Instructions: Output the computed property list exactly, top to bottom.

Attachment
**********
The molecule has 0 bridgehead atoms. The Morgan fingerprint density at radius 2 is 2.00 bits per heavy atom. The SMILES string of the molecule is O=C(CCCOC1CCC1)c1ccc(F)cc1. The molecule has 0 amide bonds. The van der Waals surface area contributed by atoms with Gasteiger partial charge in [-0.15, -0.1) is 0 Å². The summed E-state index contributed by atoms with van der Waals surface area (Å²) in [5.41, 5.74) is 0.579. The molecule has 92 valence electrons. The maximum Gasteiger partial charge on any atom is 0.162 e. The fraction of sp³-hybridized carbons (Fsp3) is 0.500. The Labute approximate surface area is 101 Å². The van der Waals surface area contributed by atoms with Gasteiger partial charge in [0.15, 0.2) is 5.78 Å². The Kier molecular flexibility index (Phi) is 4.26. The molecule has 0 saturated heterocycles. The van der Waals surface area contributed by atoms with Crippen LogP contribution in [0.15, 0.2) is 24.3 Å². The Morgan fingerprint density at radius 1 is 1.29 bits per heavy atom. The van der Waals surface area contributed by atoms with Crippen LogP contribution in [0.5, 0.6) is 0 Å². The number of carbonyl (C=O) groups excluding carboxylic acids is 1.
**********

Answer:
The molecule has 0 bridgehead atoms. The Morgan fingerprint density at radius 2 is 2.00 bits per heavy atom. The SMILES string of the molecule is O=C(CCCOC1CCC1)c1ccc(F)cc1. The molecule has 0 amide bonds. The van der Waals surface area contributed by atoms with Gasteiger partial charge in [-0.15, -0.1) is 0 Å². The summed E-state index contributed by atoms with van der Waals surface area (Å²) in [5.41, 5.74) is 0.579. The molecule has 92 valence electrons. The maximum Gasteiger partial charge on any atom is 0.162 e. The fraction of sp³-hybridized carbons (Fsp3) is 0.500. The Labute approximate surface area is 101 Å². The van der Waals surface area contributed by atoms with Gasteiger partial charge in [0.15, 0.2) is 5.78 Å². The Kier molecular flexibility index (Phi) is 4.26. The molecule has 0 saturated heterocycles. The van der Waals surface area contributed by atoms with Crippen LogP contribution in [0.15, 0.2) is 24.3 Å². The Morgan fingerprint density at radius 1 is 1.29 bits per heavy atom. The van der Waals surface area contributed by atoms with Crippen LogP contribution in [0.5, 0.6) is 0 Å². The number of carbonyl (C=O) groups excluding carboxylic acids is 1.